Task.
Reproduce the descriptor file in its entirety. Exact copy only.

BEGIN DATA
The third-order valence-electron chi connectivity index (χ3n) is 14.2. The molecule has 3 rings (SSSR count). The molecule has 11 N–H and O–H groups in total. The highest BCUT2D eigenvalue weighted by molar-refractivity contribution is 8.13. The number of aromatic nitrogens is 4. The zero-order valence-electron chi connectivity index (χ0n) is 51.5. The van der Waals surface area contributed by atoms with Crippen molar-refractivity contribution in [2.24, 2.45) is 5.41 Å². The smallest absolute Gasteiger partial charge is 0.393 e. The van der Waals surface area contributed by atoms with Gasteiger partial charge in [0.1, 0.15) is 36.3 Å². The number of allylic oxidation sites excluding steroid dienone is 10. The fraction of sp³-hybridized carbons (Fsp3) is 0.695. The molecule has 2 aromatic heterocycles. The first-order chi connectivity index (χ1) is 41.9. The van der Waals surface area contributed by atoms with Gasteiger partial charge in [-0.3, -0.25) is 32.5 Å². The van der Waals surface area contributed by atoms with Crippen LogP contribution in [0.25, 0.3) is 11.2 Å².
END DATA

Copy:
The third-order valence-electron chi connectivity index (χ3n) is 14.2. The molecule has 3 rings (SSSR count). The molecule has 11 N–H and O–H groups in total. The highest BCUT2D eigenvalue weighted by molar-refractivity contribution is 8.13. The number of aromatic nitrogens is 4. The zero-order valence-electron chi connectivity index (χ0n) is 51.5. The van der Waals surface area contributed by atoms with Crippen molar-refractivity contribution in [2.24, 2.45) is 5.41 Å². The smallest absolute Gasteiger partial charge is 0.393 e. The van der Waals surface area contributed by atoms with Gasteiger partial charge in [0.1, 0.15) is 36.3 Å². The number of allylic oxidation sites excluding steroid dienone is 10. The fraction of sp³-hybridized carbons (Fsp3) is 0.695. The molecule has 2 aromatic heterocycles. The first-order chi connectivity index (χ1) is 41.9. The van der Waals surface area contributed by atoms with Gasteiger partial charge in [-0.3, -0.25) is 32.5 Å². The van der Waals surface area contributed by atoms with Crippen LogP contribution in [0.25, 0.3) is 11.2 Å².